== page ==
It goes like this. Find me a pro-capitalist movie from any era or country and I'll pay you ten bucks. But don't go off thinking that the bourgeois virtues of the self-made man are pro-capitalist: they're not, and, at least in cinematic history, they have never been.
The western hero and the gangster, the archetypes of self-fashioning at the movies, are usually, even normally, trying to make it on their own, up against the big bankers and the bad coppers and the corporations. So is the hard-boiled hero of detective fiction and its progeny, film noir. These guys--and now their female or cyber-avatars--are always up against bureaucratic rationality and its libidinal or linguistic prohibitions.
Popular culture in this country has typically been at least suspicious of capitalists and capitalism, because these social forces invert the proper relationship between property and personality, turning what ought to be a means into an end in itself, thus corrupting the social basis of republican government. It still is suspicious, no matter what the Orange One's approval rating--for he is perceived by "the base" as an outlaw in his own right.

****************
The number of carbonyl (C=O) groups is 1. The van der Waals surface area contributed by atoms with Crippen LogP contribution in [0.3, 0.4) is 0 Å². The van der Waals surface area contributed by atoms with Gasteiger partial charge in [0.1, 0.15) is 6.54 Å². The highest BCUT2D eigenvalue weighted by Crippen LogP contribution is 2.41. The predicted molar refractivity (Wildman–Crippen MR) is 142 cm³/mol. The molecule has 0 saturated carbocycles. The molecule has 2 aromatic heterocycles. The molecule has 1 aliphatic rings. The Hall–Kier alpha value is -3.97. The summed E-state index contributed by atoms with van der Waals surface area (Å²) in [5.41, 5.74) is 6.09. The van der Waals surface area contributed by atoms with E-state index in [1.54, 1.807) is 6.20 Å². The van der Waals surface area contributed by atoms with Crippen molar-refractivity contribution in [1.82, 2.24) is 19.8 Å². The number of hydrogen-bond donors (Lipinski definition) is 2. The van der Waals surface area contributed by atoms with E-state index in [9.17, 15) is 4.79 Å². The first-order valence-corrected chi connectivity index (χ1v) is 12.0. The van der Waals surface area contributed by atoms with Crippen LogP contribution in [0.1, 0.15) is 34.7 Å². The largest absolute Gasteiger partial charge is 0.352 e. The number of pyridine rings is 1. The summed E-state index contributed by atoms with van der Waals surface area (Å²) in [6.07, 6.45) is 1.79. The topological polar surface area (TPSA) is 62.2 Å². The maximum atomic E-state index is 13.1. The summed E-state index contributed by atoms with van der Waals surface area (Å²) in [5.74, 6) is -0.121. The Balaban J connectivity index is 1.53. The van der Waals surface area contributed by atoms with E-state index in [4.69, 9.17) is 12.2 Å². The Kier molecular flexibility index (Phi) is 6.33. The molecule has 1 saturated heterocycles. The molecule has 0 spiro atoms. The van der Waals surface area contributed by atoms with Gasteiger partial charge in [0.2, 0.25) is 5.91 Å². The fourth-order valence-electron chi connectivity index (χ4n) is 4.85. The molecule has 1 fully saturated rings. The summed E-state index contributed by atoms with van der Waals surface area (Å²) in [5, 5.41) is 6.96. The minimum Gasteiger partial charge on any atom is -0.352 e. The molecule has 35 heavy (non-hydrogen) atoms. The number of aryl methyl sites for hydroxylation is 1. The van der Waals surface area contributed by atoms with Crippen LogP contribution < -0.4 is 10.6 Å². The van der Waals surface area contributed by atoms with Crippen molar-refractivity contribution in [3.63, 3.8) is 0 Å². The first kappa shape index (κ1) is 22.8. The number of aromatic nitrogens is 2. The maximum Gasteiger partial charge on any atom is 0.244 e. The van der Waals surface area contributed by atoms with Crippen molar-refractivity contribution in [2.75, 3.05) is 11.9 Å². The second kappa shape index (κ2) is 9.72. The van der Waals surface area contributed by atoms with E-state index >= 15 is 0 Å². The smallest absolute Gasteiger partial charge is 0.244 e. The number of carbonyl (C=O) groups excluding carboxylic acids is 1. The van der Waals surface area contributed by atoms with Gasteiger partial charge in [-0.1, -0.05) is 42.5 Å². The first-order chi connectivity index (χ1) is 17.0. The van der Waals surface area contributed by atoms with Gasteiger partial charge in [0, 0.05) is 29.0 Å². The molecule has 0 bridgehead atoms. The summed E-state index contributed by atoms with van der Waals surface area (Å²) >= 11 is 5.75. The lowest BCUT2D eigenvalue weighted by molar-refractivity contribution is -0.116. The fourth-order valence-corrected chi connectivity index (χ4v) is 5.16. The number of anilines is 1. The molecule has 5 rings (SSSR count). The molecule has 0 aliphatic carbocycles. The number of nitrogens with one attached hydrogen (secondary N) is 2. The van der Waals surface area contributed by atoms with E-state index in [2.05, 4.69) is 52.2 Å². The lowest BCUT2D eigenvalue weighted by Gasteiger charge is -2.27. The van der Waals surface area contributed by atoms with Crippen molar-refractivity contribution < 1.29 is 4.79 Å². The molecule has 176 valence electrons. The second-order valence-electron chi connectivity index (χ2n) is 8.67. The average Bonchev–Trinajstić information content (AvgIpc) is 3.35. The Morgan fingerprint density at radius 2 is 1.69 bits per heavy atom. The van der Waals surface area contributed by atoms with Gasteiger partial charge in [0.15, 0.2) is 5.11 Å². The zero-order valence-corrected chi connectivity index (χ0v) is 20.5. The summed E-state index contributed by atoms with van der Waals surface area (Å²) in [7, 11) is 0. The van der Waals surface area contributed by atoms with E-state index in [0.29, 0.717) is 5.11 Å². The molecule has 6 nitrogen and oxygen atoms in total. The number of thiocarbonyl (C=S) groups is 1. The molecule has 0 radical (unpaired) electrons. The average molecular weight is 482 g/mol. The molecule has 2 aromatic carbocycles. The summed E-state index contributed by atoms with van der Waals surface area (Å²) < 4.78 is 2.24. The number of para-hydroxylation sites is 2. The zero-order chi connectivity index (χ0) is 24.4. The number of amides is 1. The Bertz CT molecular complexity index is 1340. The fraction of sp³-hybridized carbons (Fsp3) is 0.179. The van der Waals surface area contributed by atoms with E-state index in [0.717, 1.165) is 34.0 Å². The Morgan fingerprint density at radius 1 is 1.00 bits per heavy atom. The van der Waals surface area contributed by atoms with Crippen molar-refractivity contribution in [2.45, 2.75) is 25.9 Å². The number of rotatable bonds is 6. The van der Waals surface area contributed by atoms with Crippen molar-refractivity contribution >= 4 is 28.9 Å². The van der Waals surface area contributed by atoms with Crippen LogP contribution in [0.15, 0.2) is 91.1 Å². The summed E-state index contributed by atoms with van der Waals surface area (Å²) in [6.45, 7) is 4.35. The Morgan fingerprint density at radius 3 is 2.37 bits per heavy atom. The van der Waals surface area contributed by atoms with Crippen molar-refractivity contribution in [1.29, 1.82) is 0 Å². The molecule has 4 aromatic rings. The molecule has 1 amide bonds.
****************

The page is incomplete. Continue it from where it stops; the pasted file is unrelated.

Let me now break the contract we seem to have made on plain speech and its obvious political benefits. I have long held that Judith Butler is a perfectly lucid writer who gave us new insights into gender precisely because she was willing to rewrite Hegel's Phenomenology. But she and her chosen antecedents are known, and ridiculed, as obscure, even obscurantist (except Foucault, of course). What then?
At certain extreme moments of human development, the capacities of language are outrun by historical circumstances. We don't know how to put them into words because what is happening has never happened before, or so we think, thank God, we say. Think of the astonishment and inventiveness of every beat in Shakespeare (OK, after the history plays) as an index of, and a response to, this linguistic absence--how are we to make sense of this freedom, how to write as if we could know?
So, sometimes great thinkers have to devise new linguistic resources, just to get out in front of the new historical circumstances they feel moving under their feet, like the tectonic plates we call the varieties of moral experience. They stand at the heart of change, telling us where it can and should lead. Or they hope to, like old Will.
Like Hegel, and Marx. Like Butler. They're not running at your speed (mine, either). That's OK. Speed up, slow down, whatever, just try to catch up.